2: The Movement: with the exception of approx.. the first 500 Sea Hawks produced, most had Caliber 2200 deployed, which is a very reliable ETA-based movement. The 2200 is a good movement but nothing special, one of the most common. However, the very early Sea Hawks had Caliber 215, which was based on a double-barrel Lemania 8810/Longines 990. If you can find one of those, then you have something very special.
Photo Credit Internet
3. The Case: While the solid gold Sea Hawks are rather rare, I personally don’t think those are the most desirable. A Diver watch is a tool watch and tool watch in 18k yellow gold is not a convincing combination. In fact, probably most Sea Hawk 7100 that can be found today had a mix of gold and steel. The case is stainless steel while the bezel and the crown is 18k gold. Those could be a consideration, but I believe what you really would want to look for is the all steel case variant.
4. The Dial: this is very much personal taste. My Sea Hawk I has a black dial with 6/9/12 tritium painted numerals, gilt hands. The black dial is probably the most common but also the version with the most classic look. So an all steel, aluminum inlay and black dial is certainly a version worth considering. Finding one is possible but they are rare nowadays when in good condition.
There is however, another one that I think is not only rarer but much more desirable and has a great potential for a future classic. The white dial with tritium dots. All I have seen had wonderful Tritium patina which comes out particularly well on the white dial. The white dial version typically came with a red/blue bezel inlay.
White Dial Sea Hawk: Photo Credit Chrono24 and Internet
So in summary, the ideal Sea Hawk I and most collectible in my view would be an early all Steel case with Caliber 215, white dial with creamy Tritium markers and blue/red bezel in excellent condition.
Photo Credit Time 4A Pint
The second version of the 7000 series is the Traveller GMT 7200. As far as I know, the only model from GP that sports the classic GMT design with a 24hour hand and a rotating bezel with 24 time zones. Similar to the Sea Hawk, the Traveller 7200 was available in different materials and dial colours, however compared to the Sea Hawk this Reference is much rarer and harder to find.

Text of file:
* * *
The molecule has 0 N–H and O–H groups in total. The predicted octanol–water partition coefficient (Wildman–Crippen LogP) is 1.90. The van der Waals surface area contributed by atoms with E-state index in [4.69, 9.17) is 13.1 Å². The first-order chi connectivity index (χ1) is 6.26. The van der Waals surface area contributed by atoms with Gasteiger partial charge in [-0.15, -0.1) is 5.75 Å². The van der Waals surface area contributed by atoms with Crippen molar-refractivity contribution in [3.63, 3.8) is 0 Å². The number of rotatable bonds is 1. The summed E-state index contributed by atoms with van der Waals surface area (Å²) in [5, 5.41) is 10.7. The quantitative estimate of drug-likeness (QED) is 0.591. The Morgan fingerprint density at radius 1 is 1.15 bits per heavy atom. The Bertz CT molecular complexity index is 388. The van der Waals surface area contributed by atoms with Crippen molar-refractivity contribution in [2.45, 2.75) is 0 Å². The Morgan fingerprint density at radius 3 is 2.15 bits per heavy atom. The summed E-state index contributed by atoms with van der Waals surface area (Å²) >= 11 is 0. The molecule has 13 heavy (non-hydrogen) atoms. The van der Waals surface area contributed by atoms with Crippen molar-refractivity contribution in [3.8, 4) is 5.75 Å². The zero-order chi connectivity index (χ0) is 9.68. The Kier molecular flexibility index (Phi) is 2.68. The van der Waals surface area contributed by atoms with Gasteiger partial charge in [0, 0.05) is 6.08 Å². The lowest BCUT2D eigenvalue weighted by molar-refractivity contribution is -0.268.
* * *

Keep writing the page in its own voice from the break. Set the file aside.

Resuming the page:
There are few quirks though that are worth watching out for on the GMT. The movement is again a Cal 2200 variant, but here for all GMTs, I’m not aware of any other movement used. What I have however seen are two versions of the GMT hand, one with a broad equilateral triangle and one with a more narrow triangle pointer.
Pepsi Inlay and small arrow, Photo Credit vB uhrforum.de
The other element is the bezel inlay again. Most had a Pepsi style red/blue bezel inlay. A more subtle version is the polished steel bezel inlay which distinguishes AM/PM numbers with Arabic and Roman numbers. Probably not as easy to read, but a more unique implementation and easier on the eye than the Pepsi.
Steel Inlay with small arrow GMT Hand: Photo Credit Internet
So, if I had to pick one Traveller GMT 7200 (actually I picked already), then it would be the all Steel with Steel inlay, matte black dial with gilt hands and broad GMT arrow.
Here again, the Tritium is often nicely aged, the 6/9/12 is also done in Tritium but less pronounced than on the Sea Hawk.
There is also a nice white dial Traveller 7200, but in my view, the black is better suited for the GMT and I never saw a steel inlay on a white dial.
White Dial with Pepsi inlay, Photo Credit Member rb2 from WPS
So, happy hunting!